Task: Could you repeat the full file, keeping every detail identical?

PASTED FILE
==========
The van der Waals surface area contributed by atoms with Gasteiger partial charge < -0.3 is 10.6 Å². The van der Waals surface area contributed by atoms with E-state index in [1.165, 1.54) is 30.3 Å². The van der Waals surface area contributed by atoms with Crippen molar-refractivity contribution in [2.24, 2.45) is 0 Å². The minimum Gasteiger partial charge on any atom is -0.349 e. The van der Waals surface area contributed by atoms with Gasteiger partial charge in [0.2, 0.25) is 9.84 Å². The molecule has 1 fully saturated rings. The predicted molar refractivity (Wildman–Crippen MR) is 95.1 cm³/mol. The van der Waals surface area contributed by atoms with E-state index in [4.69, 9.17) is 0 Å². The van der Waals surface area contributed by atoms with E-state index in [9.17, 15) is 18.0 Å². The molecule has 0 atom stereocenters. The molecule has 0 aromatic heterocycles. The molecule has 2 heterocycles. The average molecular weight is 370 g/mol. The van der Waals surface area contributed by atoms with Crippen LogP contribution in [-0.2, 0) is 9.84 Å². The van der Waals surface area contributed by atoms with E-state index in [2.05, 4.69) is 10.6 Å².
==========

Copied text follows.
The van der Waals surface area contributed by atoms with Gasteiger partial charge < -0.3 is 10.6 Å². The van der Waals surface area contributed by atoms with E-state index in [1.165, 1.54) is 30.3 Å². The van der Waals surface area contributed by atoms with Crippen molar-refractivity contribution in [2.24, 2.45) is 0 Å². The minimum Gasteiger partial charge on any atom is -0.349 e. The van der Waals surface area contributed by atoms with Gasteiger partial charge in [0.2, 0.25) is 9.84 Å². The molecule has 1 fully saturated rings. The predicted molar refractivity (Wildman–Crippen MR) is 95.1 cm³/mol. The van der Waals surface area contributed by atoms with E-state index in [4.69, 9.17) is 0 Å². The van der Waals surface area contributed by atoms with E-state index in [9.17, 15) is 18.0 Å². The molecule has 0 atom stereocenters. The molecule has 0 aromatic heterocycles. The molecule has 2 heterocycles. The average molecular weight is 370 g/mol. The van der Waals surface area contributed by atoms with Crippen LogP contribution in [-0.2, 0) is 9.84 Å². The van der Waals surface area contributed by atoms with E-state index in [2.05, 4.69) is 10.6 Å².